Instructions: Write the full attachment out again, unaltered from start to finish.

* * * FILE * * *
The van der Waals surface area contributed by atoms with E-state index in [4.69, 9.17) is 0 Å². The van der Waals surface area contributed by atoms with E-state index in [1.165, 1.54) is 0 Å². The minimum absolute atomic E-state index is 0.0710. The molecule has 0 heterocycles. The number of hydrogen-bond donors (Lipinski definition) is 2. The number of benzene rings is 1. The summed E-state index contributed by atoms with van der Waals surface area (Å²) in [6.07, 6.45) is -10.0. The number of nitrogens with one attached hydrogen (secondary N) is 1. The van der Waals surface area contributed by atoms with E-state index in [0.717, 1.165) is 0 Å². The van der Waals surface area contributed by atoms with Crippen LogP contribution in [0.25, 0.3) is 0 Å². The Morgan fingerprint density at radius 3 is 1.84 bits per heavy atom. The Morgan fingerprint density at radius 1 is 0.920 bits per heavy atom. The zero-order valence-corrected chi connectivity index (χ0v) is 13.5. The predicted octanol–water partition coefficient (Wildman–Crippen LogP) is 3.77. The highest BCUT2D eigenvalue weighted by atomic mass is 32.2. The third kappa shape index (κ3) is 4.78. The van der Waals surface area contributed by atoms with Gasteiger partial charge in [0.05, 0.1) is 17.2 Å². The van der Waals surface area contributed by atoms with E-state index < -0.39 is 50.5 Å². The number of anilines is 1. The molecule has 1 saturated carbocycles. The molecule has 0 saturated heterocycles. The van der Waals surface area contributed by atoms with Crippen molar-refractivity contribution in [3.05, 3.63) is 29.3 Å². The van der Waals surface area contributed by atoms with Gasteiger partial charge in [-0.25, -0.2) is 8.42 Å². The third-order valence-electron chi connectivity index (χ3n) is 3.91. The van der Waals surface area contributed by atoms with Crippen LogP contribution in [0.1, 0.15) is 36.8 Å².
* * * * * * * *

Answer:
The van der Waals surface area contributed by atoms with E-state index in [4.69, 9.17) is 0 Å². The van der Waals surface area contributed by atoms with E-state index in [1.165, 1.54) is 0 Å². The minimum absolute atomic E-state index is 0.0710. The molecule has 0 heterocycles. The number of hydrogen-bond donors (Lipinski definition) is 2. The number of benzene rings is 1. The summed E-state index contributed by atoms with van der Waals surface area (Å²) in [6.07, 6.45) is -10.0. The number of nitrogens with one attached hydrogen (secondary N) is 1. The van der Waals surface area contributed by atoms with E-state index in [0.717, 1.165) is 0 Å². The van der Waals surface area contributed by atoms with Crippen LogP contribution in [0.25, 0.3) is 0 Å². The Morgan fingerprint density at radius 3 is 1.84 bits per heavy atom. The Morgan fingerprint density at radius 1 is 0.920 bits per heavy atom. The zero-order valence-corrected chi connectivity index (χ0v) is 13.5. The predicted octanol–water partition coefficient (Wildman–Crippen LogP) is 3.77. The highest BCUT2D eigenvalue weighted by atomic mass is 32.2. The third kappa shape index (κ3) is 4.78. The van der Waals surface area contributed by atoms with Gasteiger partial charge in [0.05, 0.1) is 17.2 Å². The van der Waals surface area contributed by atoms with E-state index < -0.39 is 50.5 Å². The number of anilines is 1. The molecule has 1 saturated carbocycles. The molecule has 0 saturated heterocycles. The van der Waals surface area contributed by atoms with Crippen molar-refractivity contribution in [3.05, 3.63) is 29.3 Å². The van der Waals surface area contributed by atoms with Gasteiger partial charge in [-0.25, -0.2) is 8.42 Å². The third-order valence-electron chi connectivity index (χ3n) is 3.91. The van der Waals surface area contributed by atoms with Crippen LogP contribution in [0.1, 0.15) is 36.8 Å².